Reading: The Gateway to Understanding

the pinballsNicole Beaudoin is a master’s candidate in the Professional Writing Program at UMass Dartmouth. Currently, she works with the University’s web team and teaches Business Communications as a TA. She has a passion for literature, writing and especially dogs. 

 

Personal growth and understanding usually comes with vast and tumultuous learning experiences. Through life we slowly acquire new skill sets, knowledge about our surroundings, others and ourselves. We see the world and what it has to offer and what it can do to someone, both good and bad.  Simply put: we learn how the world works.
 

But what happens when we are sheltered from the “real world” by no fault of our own?
 

One book in particular that coaxed me into reality was The Pinballs by Betsy Byars. This young adult novel chronicles the lives of three foster children living with the Masons, a seasoned foster family. The foster children–Carlie, Harvey and Thomas J.–did not have a stable figure in their lives until they arrive at the Masons. They lived through abuse (emotional and physical), abandonment and the family court system. Bouncing from one place to another, controlled by fate, they are pinballs. Through the course of the novel, they gain each other’s trust and finally become a family.

 

Reading this novel as a budding teen, experiencing uncertainty, low self-esteem and imbalanced hormone levels, I tried to identify with the characters. They were unlike anyone I had ever met and like everyone I had met all at the same time. The characters were seemingly normal adolescents going through trials that I could never imagine and trying to find their place in world. Our lives, although vastly different, connected on an emotional level.

 

I recognized myself in these characters. As humans, we share the common bond of human experience. I learned that not everyone lives a serendipitous life but you can endure bad experiences and make the best of your situation.  You have choices in life even though you cannot always control your surroundings. You can heal. You can learn. You can live. You can love.

 

nicole beaudoinI share this quaint story because I truly believe literature allows for identification and personal growth. Literature opens doors to worlds unknown and to unrecognized realities. This construction of reality on the page allows the reader to identify themselves in other people and understand a human condition unlike their own. Readers experience the power of words and the conveying of simple messages such as love and camaraderie through shared experiences. Literature captures and exposes life’s fleeting instances and solidifies them. It shows us the faults of misled actions and the beauty of guided ones. We see sides of stories often untold and silenced.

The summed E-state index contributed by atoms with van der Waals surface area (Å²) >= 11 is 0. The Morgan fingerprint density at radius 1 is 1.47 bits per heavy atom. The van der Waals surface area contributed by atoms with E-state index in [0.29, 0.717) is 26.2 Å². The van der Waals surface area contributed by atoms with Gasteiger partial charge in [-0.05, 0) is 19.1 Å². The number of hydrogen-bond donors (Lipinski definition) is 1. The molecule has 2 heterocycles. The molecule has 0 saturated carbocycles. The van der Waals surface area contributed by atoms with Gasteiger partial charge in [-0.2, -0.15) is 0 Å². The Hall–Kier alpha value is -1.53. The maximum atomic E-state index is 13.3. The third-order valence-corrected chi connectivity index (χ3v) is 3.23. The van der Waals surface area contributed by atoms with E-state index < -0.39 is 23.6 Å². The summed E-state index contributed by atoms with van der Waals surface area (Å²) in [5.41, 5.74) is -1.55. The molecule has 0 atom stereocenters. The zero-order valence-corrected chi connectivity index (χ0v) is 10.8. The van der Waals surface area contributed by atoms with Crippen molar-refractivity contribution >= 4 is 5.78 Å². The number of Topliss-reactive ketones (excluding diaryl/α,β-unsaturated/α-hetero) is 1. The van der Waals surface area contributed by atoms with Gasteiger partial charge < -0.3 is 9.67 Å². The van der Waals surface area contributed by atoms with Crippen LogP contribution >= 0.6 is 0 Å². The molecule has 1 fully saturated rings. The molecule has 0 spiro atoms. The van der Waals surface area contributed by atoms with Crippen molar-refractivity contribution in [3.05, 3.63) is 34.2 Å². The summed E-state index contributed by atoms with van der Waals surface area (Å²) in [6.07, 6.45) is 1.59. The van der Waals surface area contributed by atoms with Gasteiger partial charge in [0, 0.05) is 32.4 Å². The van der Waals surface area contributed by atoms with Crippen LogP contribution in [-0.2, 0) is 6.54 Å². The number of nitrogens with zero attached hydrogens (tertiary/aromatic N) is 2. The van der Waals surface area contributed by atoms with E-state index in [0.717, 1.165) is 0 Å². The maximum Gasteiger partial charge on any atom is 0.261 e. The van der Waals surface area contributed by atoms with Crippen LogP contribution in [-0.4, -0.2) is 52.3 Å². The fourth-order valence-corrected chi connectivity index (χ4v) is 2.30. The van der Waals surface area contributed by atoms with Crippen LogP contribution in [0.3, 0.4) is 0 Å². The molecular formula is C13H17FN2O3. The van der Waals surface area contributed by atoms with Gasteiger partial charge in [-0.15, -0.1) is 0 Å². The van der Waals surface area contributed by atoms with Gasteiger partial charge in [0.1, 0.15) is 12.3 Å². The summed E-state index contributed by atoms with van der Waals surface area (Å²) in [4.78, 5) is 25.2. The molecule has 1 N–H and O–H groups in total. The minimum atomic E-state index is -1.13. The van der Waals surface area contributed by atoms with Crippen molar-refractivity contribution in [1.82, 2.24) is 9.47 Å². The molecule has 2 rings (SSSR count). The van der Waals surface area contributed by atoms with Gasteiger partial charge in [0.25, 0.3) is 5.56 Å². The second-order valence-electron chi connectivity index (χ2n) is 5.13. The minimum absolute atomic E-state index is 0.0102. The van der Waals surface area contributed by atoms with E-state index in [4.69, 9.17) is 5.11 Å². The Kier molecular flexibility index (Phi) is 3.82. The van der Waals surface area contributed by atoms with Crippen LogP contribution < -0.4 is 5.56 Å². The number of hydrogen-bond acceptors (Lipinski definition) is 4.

I never encountered abuse, hatred or terror in my own life. Reading helped me see a world I did not know and would not have known for quite some time.  It opened my eyes, heart and mind. Most importantly, I garnered tools for life.  I discovered a remedial understanding of humanity and have worked on this understanding since. I can say I continue to see things differently after reading. Like many others, I am changed for the better.

Advertisements

One thought on “Reading: The Gateway to Understanding

  1. Nicole: Yes, that is a great way of putting it: “We see sides of stories often untold and silenced.” I think that’s probably one of the most important jobs a of a good writer–to give voice to those untold stories, to help all of us hear those who have been silenced. Keep writing!

Leave a reply! Filling out your name, email, and website is optional.

Fill in your details below or click an icon to log in:

WordPress.com Logo

You are commenting using your WordPress.com account. Log Out / Change )

Twitter picture

You are commenting using your Twitter account. Log Out / Change )

Facebook photo

You are commenting using your Facebook account. Log Out / Change )

Google+ photo

You are commenting using your Google+ account. Log Out / Change )

Connecting to %s